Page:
Department of Energy: Energy Conservation Program: Energy Conservation Standards for Standby Mode and Off Mode for Microwave Ovens
GAO-13-731R: Jul 3, 2013
- Full Report:
GAO reviewed the Department of Energy's (DOE) new rule on energy conservation standards for standby mode and off mode for microwave ovens. GAO found that (1) the final rule implements the Energy Policy and Conservation Act of 1975 (EPCA), as amended, which prescribes energy conservation standards for various consumer products and certain commercial and industrial equipment. The Energy Independence and Security Act of 2007 (EISA 2007) amended EPCA to require any final rule adopted after July 1, 2010, establishing or revising energy conservation standards for covered products, including microwave ovens, to address standby mode and off mode energy use. DOE has determined that the amended energy conservation standards for these products in standby mode and off mode would result in significant conservation of energy, and are technologically feasible and economically justified; and (2) DOE complied with applicable requirements in promulgating the rule.
July 3, 2013
The Honorable Ron Wyden
The Honorable Lisa Murkowski
Committee on Energy and Natural Resources
United States Senate
The Honorable Fred Upton
The Honorable Henry A. Waxman
Committee on Energy and Commerce
House of Representatives
Subject: Department of Energy: Energy Conservation Program: Energy Conservation Standards for Standby Mode and Off Mode for Microwave Ovens
Pursuant to section 801(a)(2)(A) of title 5, United States Code, this is our report on a major rule promulgated by the Department of Energy (DOE), entitled Energy Conservation Program: Energy Conservation Standards for Standby Mode and Off Mode for Microwave Ovens (RIN: 1904-AC07). We received the rule on June 19, 2013. It was published in the Federal Register as a final rule on June 17, 2013. 78 Fed. Reg. 36,316.
The final rule implements the Energy Policy and Conservation Act of 1975 (EPCA), as amended, which prescribes energy conservation standards for various consumer products and certain commercial and industrial equipment. The Energy Independence and Security Act of 2007 (EISA 2007) amended EPCA to require any final rule adopted after July 1, 2010, establishing or revising energy conservation standards for covered products, including microwave ovens, to address standby mode and off mode energy use. DOE has determined that the amended energy conservation standards for these products in standby mode and off mode would result in significant conservation of energy, and are technologically feasible and economically justified.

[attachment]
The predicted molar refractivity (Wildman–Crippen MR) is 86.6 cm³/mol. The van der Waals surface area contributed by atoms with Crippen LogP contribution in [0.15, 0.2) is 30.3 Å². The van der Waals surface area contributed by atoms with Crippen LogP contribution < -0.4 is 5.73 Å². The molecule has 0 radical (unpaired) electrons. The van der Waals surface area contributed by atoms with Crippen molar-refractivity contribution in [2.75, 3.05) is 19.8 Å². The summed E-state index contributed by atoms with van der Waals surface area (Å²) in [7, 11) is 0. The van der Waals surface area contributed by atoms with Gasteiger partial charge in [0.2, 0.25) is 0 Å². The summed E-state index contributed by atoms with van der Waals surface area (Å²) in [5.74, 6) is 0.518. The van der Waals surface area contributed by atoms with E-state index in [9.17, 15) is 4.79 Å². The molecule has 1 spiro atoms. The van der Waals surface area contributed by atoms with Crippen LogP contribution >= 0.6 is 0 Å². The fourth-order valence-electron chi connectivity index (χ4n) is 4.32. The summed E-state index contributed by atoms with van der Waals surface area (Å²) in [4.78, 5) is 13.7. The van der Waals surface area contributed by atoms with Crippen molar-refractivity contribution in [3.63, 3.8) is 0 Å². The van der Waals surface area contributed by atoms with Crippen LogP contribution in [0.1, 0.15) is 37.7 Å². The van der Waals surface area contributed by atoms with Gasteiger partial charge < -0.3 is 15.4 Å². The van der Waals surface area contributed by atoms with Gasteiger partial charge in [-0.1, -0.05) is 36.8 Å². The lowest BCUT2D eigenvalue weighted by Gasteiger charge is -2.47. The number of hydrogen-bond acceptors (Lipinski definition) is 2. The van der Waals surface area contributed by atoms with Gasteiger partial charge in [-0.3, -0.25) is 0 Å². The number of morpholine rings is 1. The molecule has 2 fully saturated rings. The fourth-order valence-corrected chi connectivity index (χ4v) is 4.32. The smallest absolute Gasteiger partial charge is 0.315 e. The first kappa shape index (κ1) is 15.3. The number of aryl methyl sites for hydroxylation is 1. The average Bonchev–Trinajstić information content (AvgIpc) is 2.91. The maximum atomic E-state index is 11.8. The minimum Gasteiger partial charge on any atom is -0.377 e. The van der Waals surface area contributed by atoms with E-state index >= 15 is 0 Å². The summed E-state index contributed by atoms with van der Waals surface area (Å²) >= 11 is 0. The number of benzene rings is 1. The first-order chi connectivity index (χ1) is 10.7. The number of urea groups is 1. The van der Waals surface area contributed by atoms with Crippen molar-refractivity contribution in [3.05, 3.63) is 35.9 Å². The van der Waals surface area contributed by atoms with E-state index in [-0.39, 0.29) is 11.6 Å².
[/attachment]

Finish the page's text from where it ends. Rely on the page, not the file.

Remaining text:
The final rule has an effective date of August 16, 2013. The Congressional Review Act (CRA) requires a 60-day delay in the effective date of a major rule from the date of publication in the Federal Register or receipt of the rule by Congress, whichever is later. 5 U.S.C. § 801(a)(3)(A). The rule was published in the Federal Register on June 17, 2013, but we did not receive the rule until June 19, 2013. Therefore, the final rule does not have the required 60-day delay in its effective date. We note, however, that the final rule has a compliance date of June 17, 2016. The new standards do not apply to any microwave oven manufactured before that compliance date.
Enclosed is our assessment of the DOEs compliance with the procedural steps required by section 801(a)(1)(B)(i) through (iv) of title 5 with respect to the rule. Our review of the procedural steps taken indicates that DOE complied with the applicable requirements, with the exception of the 60-day delay in effective date requirement.
If you have any questions about this report or wish to contact GAO officials responsible for the evaluation work relating to the subject matter of the rule, please contact Shirley A. Jones, Assistant General Counsel, at (202) 512-8156.
Robert J. Cramer
Managing Associate General Counsel
cc: Daniel Cohen
Assistant General Counsel for Legislation,
Regulation, and Energy Efficiency
Department of Energy
REPORT UNDER 5 U.S.C. § 801(a)(2)(A) ON A MAJOR RULE
ISSUED BY THE
Department of Energy
"Energy Conservation Program:
Energy Conservation Standards for
Standby Mode and Off Mode for Microwave Ovens"
(i) Cost-benefit analysis